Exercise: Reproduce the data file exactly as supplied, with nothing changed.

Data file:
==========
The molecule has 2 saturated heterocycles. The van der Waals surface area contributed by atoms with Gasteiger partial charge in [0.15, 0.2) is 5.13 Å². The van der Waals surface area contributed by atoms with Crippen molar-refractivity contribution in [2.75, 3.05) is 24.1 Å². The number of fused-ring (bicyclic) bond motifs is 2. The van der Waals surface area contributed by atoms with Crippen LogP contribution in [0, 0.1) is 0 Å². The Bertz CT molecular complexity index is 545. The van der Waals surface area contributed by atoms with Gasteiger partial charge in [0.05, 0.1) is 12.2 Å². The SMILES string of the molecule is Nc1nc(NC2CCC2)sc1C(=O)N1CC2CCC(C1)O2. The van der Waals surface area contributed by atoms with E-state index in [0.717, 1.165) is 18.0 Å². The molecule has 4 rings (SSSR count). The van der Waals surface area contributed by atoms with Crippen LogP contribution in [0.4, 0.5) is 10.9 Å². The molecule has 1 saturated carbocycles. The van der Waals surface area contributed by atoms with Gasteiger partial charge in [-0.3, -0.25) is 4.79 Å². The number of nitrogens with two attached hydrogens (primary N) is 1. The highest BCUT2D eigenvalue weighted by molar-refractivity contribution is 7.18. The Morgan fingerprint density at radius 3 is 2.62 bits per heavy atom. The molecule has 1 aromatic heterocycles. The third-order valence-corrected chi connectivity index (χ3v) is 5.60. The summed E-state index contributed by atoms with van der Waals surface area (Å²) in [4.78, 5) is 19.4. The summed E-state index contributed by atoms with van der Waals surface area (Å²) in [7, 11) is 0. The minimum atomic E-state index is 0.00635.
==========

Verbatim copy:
The molecule has 2 saturated heterocycles. The van der Waals surface area contributed by atoms with Gasteiger partial charge in [0.15, 0.2) is 5.13 Å². The van der Waals surface area contributed by atoms with Crippen molar-refractivity contribution in [2.75, 3.05) is 24.1 Å². The number of fused-ring (bicyclic) bond motifs is 2. The van der Waals surface area contributed by atoms with Crippen LogP contribution in [0, 0.1) is 0 Å². The Bertz CT molecular complexity index is 545. The van der Waals surface area contributed by atoms with Gasteiger partial charge in [0.05, 0.1) is 12.2 Å². The SMILES string of the molecule is Nc1nc(NC2CCC2)sc1C(=O)N1CC2CCC(C1)O2. The van der Waals surface area contributed by atoms with E-state index in [0.717, 1.165) is 18.0 Å². The molecule has 4 rings (SSSR count). The van der Waals surface area contributed by atoms with Crippen LogP contribution in [0.4, 0.5) is 10.9 Å². The molecule has 1 saturated carbocycles. The van der Waals surface area contributed by atoms with Gasteiger partial charge in [-0.3, -0.25) is 4.79 Å². The number of nitrogens with two attached hydrogens (primary N) is 1. The highest BCUT2D eigenvalue weighted by molar-refractivity contribution is 7.18. The Morgan fingerprint density at radius 3 is 2.62 bits per heavy atom. The molecule has 1 aromatic heterocycles. The third-order valence-corrected chi connectivity index (χ3v) is 5.60. The summed E-state index contributed by atoms with van der Waals surface area (Å²) in [4.78, 5) is 19.4. The summed E-state index contributed by atoms with van der Waals surface area (Å²) in [7, 11) is 0. The minimum atomic E-state index is 0.00635.